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Re: [Orgmode] help with modifying a bit of code in .emacs

From: Graham Smith
Subject: Re: [Orgmode] help with modifying a bit of code in .emacs
Date: Fri, 14 Dec 2007 08:56:16 +0000


Thanks, this has now been fixed, and the code that works is:

(setq org-agenda-custom-commands
        ("d" todo #("DELEGATED") nil)
        ("c" todo #("DONE|DEFERRED|CANCELLED") nil)
        ("w" todo #("WAITING") nil)
        ("W" agenda "" ((org-agenda-ndays 21)))
        ("A" agenda "" ((org-agenda-skip-function
                           (lambda nil (org-agenda-skip-entry-if (quote notregexp) "\\=.*\\[#A\\]")))
                        (org-agenda-ndays 1)
                        (org-agenda-overriding-header "Today's Priority #A tasks: ")))
        ("u" alltodo "" ((org-agenda-skip-function
                          (lambda nil (org-agenda-skip-entry-if (quote scheduled) (quote deadline)
                                                                (quote regexp) "<[^>\n]+>")))
                         (org-agenda-overriding-header "Unscheduled TODO entries: ")))))

I got some help sent directly to me, didn't realise it wasn't on the list and then go t side tracked into other bits that didn't work.

But the backtrace info is useful to have.



On 14/12/2007, William Henney < address@hidden> wrote:
Hi Graham

On Dec 13, 2007 1:11 PM, Graham Smith < address@hidden> wrote:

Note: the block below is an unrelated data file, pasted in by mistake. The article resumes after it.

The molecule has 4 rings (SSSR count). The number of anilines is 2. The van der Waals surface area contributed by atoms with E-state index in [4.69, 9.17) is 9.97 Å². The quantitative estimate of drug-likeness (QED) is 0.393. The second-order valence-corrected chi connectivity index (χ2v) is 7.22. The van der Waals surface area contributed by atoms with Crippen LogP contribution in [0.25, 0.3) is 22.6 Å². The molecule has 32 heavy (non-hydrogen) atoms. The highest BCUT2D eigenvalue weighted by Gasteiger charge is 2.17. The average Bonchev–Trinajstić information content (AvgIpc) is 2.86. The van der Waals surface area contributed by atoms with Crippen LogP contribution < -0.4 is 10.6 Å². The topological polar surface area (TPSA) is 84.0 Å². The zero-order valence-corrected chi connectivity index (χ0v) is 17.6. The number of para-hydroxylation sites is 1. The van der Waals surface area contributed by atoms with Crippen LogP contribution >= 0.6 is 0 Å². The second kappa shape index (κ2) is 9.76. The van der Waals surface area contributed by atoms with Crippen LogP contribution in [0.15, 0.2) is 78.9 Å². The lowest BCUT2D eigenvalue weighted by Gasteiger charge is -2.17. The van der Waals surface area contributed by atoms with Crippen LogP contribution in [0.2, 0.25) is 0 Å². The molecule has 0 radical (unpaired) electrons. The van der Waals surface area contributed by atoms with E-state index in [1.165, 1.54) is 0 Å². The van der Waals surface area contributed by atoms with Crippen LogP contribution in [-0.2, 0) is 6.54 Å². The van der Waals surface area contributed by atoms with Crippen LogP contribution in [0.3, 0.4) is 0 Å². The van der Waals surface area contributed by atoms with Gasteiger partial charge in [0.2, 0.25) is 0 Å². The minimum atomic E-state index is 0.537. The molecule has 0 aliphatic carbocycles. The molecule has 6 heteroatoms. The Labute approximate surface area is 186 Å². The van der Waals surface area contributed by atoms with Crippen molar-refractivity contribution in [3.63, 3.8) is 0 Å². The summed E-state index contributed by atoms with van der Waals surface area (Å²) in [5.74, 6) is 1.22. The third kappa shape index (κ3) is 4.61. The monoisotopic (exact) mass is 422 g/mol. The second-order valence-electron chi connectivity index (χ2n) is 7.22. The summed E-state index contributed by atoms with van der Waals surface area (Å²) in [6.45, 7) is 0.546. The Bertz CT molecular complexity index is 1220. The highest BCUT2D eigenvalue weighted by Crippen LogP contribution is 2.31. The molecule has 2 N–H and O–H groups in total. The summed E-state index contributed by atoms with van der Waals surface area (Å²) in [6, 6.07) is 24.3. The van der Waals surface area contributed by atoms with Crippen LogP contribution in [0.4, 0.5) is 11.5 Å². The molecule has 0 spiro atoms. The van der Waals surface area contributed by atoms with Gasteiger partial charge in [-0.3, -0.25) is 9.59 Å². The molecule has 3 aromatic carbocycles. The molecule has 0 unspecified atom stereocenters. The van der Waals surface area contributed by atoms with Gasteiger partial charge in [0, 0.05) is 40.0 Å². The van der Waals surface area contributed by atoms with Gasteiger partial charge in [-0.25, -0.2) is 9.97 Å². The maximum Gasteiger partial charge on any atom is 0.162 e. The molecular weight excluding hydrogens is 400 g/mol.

> I have been using the set up provided by John Wiegley on a Mac and have
> tried to to use it with Emacs32 wbut with some problems as the
> custom-set-variables command seemed to badly interact with the Emacs32w
> custom-set-variables.

I have no specific help to offer, but you should be able to narrow
down the problem further by turning on debugging of your init file.
Starting from a unix command line, this would be "emacs --debug-init
&", but I have no idea whether this would work on windows. If you
can't work out how to do this on windows, you could use a more
roundabout method as follows:

1. temporarily remove/comment the problematic code from your .emacs
and put it in a separate file, say "bad-code.el"
2. restart emacs
3. turn on debugging with
   M-x set-variable RET debug-on-error RET t RET
4. evaluate the problematic code by doing
   M-x load-file RET path/to/bad-code.el RET

In principle, either of these methods should give you a lisp backtrace
indicating exactly what the offending command is. Even if you don't
understand the backtrace, it might help someone else to diagnose your




  Dr William Henney, Centro de Radioastronomía y Astrofísica,
  Universidad Nacional Autónoma de México, Campus Morelia

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